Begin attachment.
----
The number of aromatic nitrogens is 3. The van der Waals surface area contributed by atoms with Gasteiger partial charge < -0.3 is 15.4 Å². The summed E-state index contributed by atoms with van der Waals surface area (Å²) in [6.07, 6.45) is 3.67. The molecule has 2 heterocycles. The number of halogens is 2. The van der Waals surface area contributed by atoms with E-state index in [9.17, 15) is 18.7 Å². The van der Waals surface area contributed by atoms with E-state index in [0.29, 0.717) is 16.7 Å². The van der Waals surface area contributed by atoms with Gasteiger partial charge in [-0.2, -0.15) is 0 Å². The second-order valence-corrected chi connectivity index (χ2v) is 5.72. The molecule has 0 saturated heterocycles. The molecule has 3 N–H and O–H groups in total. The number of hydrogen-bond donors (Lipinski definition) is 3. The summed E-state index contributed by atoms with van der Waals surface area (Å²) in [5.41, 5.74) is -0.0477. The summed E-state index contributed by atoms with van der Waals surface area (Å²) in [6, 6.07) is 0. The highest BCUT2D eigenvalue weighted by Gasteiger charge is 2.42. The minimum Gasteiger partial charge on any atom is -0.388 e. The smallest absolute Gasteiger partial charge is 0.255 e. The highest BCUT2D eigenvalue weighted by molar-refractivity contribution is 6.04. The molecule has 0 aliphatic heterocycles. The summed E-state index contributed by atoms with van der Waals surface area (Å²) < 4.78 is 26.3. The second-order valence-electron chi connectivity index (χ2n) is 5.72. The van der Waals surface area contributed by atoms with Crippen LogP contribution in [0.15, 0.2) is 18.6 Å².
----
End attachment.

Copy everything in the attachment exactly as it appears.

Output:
The number of aromatic nitrogens is 3. The van der Waals surface area contributed by atoms with Gasteiger partial charge < -0.3 is 15.4 Å². The summed E-state index contributed by atoms with van der Waals surface area (Å²) in [6.07, 6.45) is 3.67. The molecule has 2 heterocycles. The number of halogens is 2. The van der Waals surface area contributed by atoms with E-state index in [9.17, 15) is 18.7 Å². The van der Waals surface area contributed by atoms with E-state index in [0.29, 0.717) is 16.7 Å². The van der Waals surface area contributed by atoms with Gasteiger partial charge in [-0.2, -0.15) is 0 Å². The second-order valence-corrected chi connectivity index (χ2v) is 5.72. The molecule has 0 saturated heterocycles. The molecule has 3 N–H and O–H groups in total. The number of hydrogen-bond donors (Lipinski definition) is 3. The summed E-state index contributed by atoms with van der Waals surface area (Å²) in [5.41, 5.74) is -0.0477. The summed E-state index contributed by atoms with van der Waals surface area (Å²) in [6, 6.07) is 0. The highest BCUT2D eigenvalue weighted by Gasteiger charge is 2.42. The minimum Gasteiger partial charge on any atom is -0.388 e. The smallest absolute Gasteiger partial charge is 0.255 e. The highest BCUT2D eigenvalue weighted by molar-refractivity contribution is 6.04. The molecule has 0 aliphatic heterocycles. The summed E-state index contributed by atoms with van der Waals surface area (Å²) < 4.78 is 26.3. The second-order valence-electron chi connectivity index (χ2n) is 5.72. The van der Waals surface area contributed by atoms with Crippen LogP contribution in [0.15, 0.2) is 18.6 Å².